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The FEC unanimously rejected a complaint accusing Ilhan Omar of using campaign funds to facilitate an affair.
The commission called the allegation "speculative," but said Omar needed to amend some reports.
Omar's lawyers said the complaint was "filed purely for political purposes" and contained "salacious claims."
The Federal Election Commission has unanimously rejected a complaint accusing Democratic Rep. Ilhan Omar of Minnesota of improperly using campaign funds to facilitate an alleged affair, according to documents just made public.
The complaint, filed in 2019 by the conservative watchdog National Legal and Policy Center, alleged that Omar had facilitated an affair with Democratic campaign consultant Tim Mynett via a series of payments to his consulting firm that year, pointing to a divorce filing from Mynett's ex-wife that stated that his travel was "more related to his affair with Rep. Omar than his actual work commitments."
"If Ilhan for Congress reimbursed Mynett's LLC for travel so that Rep. Omar would have the benefit of Mynett's romantic companionship, the expenditures must be considered personal in nature," said the complaint. It is generally illegal for candidates to use campaign funds for personal purposes. Omar married Mynett in March 2020.
But in rejecting the group's complaint, the commission's analysis found that the group's claims of personal use of campaign funds by Omar were only "speculative."
"The Complaint does not identify any particular travel that it has reason to believe was improper and instead relies on Ms. Mynett's belief that Mr. Mynett's alleged relationship with Omar was the reason for his travel in support of its personal use allegations," read the analysis.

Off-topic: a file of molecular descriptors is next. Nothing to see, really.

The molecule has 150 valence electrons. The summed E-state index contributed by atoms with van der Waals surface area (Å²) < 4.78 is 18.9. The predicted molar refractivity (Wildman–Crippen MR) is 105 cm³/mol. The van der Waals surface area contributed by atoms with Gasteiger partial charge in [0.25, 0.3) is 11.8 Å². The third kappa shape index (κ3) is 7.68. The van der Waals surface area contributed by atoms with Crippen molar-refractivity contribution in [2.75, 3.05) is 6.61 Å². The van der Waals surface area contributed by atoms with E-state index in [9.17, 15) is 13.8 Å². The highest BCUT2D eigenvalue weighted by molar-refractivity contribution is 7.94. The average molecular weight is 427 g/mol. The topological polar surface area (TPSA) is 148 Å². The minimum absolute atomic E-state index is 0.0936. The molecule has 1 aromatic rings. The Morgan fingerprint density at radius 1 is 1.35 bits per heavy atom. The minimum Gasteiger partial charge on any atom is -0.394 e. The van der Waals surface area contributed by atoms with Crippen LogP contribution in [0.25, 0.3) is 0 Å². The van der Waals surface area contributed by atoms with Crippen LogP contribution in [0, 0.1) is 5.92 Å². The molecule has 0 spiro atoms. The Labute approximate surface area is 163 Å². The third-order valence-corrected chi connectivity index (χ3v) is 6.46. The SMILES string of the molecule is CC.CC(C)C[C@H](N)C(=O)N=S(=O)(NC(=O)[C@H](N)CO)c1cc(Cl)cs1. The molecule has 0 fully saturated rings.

The commission's legal counsel did find that Omar had improperly reported some transactions, and said it would work with her campaign to amend those filings. On December 2, the body voted 6-0 to dismiss the complaint entirely.
In their response to the complaint, Omar's designated lawyers said the complaint was "filed purely for political purposes – to create an additional press story against Congresswoman Omar" and contained "salacious claims" about her personal life.
"This Complaint was in no way filed in good faith, and appears to be nothing more than a veiled attempt to harass the Congresswoman at the expense of the Commission's limited resources," lawyers Neil Reiff and David Mitrani wrote in their response.
The response also included a signed affidavit from Mynett's business partner, Will Hailer, which stated under penalty of perjury that payments to their consulting firm "were not made for expenses incurred for non-campaign purposes."
Omar spokesperson Isi Baehr-Breen said the ruling "confirms what we've said from the beginning: this was a baseless effort by a right-wing group to smear the Congresswoman. We're glad people now have a better idea of the kind of tactics the right-wing is willing to use to try to smear and silence Rep. Omar. Good riddance."
Since first being elected to Congress in 2018, Omar has been the subject of frequent baseless rumors and claims, including unproven claims that she married her own brother. And she's also faced Islamophobic remarks from House colleagues, with far-right Rep. Lauren Boebert of Colorado insinuating that she was a suicide bomber at a campaign event in November.
House progressives called for Boebert to be stripped of her committee assignments over the incident, but that effort appears to have fizzled out.
Read the original article on Business Insider